Civil rights is certainly one, if not the most important events of the twentieth century, from sexism to racism, but in the eighties came something that was distinctive from other prejudice-based national struggles. The AIDS epidemic rose to alarming infection rates and yet the methods of fighting and treating it where limp at best. Enraged that their survival was not considered to be paramount by their government, the largely infected gay population, namely the Greenwich Village community in New York City, banned together to form ACT UP, an AIDS activism campaign whose fight to obtain lifesaving medication for those with the AIDS virus is the subject of How To Survive a Plague.
When it first reared its ugly head AIDS was a death sentence, period. As the infected began to multiply, suffer, and die communities began to worry that their government wasn’t taking the illness seriously. And so began the efforts of ACT UP, who fought to test and legalize effective treatments for the disease as well as raise awareness for equal treatment in hospitals. The combined voices of LGBT rights activists like Peter Staley and Jim Eigo as well as medical professionals like Iris Long suffered through sit-ins and arrests and rallies and deaths of their friends until in 1996 the treatment came – and everything got better.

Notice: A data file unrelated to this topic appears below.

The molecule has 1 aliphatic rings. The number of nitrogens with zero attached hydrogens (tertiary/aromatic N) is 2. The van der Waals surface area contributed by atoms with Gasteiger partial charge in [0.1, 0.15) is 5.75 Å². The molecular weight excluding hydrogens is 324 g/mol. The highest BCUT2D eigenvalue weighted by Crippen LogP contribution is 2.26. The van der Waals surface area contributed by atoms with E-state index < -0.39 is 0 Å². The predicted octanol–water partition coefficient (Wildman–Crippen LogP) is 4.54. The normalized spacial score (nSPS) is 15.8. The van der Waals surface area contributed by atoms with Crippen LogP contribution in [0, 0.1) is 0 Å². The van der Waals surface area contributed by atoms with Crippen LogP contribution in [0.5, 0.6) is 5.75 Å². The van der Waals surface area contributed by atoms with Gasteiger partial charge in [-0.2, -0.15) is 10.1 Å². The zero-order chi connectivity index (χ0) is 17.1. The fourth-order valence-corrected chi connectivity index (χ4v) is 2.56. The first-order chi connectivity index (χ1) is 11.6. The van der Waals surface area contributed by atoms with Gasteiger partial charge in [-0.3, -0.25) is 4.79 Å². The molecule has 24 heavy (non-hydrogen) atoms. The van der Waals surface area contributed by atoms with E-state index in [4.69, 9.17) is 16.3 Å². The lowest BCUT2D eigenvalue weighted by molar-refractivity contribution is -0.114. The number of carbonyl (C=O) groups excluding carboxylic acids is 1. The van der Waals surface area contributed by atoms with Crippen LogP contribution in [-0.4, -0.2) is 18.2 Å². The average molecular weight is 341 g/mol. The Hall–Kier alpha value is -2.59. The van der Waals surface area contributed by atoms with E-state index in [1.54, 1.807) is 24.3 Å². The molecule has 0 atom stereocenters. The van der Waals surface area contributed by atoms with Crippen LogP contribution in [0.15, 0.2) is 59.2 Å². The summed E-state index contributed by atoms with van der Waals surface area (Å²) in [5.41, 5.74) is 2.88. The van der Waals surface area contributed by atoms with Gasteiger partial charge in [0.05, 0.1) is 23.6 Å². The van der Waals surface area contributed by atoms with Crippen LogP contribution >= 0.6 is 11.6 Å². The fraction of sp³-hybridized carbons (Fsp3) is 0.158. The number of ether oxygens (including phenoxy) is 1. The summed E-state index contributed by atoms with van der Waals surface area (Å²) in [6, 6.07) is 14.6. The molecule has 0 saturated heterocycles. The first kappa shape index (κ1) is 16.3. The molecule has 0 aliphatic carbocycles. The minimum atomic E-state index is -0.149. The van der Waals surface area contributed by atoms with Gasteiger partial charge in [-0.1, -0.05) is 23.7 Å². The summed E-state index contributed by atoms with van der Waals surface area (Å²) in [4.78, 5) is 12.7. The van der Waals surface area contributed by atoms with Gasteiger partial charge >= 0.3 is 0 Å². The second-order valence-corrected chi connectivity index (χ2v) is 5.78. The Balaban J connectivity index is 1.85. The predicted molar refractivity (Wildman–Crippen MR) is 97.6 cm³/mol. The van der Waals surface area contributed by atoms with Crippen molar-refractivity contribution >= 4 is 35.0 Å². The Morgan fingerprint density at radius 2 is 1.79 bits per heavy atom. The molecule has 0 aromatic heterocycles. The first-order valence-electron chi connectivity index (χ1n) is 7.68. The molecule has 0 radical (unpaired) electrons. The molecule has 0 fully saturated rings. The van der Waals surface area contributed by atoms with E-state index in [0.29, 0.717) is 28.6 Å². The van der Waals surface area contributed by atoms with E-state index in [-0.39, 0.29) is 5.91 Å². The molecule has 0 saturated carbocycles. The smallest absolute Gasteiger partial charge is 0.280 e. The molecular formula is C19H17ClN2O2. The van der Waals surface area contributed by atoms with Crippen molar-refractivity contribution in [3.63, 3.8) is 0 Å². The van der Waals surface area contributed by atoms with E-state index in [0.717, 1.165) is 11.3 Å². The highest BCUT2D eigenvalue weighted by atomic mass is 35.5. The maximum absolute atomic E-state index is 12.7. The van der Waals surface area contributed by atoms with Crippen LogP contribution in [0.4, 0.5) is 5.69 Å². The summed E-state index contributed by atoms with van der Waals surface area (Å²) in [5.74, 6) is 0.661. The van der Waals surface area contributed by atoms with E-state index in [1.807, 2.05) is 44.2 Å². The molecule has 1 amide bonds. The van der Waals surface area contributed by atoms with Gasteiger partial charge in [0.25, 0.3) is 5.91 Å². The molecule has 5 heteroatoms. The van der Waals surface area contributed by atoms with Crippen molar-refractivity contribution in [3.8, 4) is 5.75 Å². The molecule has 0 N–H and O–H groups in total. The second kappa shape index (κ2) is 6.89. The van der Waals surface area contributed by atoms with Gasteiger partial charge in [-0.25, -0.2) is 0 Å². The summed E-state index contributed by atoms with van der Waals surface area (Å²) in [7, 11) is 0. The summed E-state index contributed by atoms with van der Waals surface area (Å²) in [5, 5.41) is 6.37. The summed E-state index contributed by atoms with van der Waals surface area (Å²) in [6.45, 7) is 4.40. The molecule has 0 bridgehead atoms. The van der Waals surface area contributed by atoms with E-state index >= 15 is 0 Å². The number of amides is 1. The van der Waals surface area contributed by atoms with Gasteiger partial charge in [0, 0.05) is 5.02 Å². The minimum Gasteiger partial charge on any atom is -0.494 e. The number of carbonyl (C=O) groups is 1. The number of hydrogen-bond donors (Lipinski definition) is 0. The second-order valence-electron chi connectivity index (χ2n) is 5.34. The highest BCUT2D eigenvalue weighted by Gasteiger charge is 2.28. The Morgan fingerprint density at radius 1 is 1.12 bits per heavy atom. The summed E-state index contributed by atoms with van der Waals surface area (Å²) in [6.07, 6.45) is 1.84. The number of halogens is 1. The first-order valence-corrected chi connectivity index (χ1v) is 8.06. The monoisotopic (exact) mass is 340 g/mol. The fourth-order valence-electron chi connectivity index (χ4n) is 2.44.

Plague isn’t a canonization of the champions of the anti-AIDS movement. Yes the pain and struggle is at the forefront of the message, but director David France isn’t shy about revealing where the proponents got it wrong, from baseless anger-fueled attacks to internal organizational turmoil. France includes interviews with members of the National Health Institute and like organizations to include their side of the story, instead of letting benign neglect of their stories vilify them and leave this story one-sided. The most moving moment of all the wonderful footage collected for the film is an ACT UP meeting where members whine and argue with one another, until activist and playwright Larry Kramer lets loose and chides them like children. “We are in the middle of a plague,” he shouts, “PLAGUE!” Discrimination may have been the largest tangent of the AIDS fight but it wasn’t the main one. Human beings make stupid mistakes that get them in all sorts of horrible trouble, but that doesn’t mean they are any less human or unworthy of redemption. Whatever one’s personal beliefs might be, this film at its roots is a reminder of how easily we take for granted our right to life.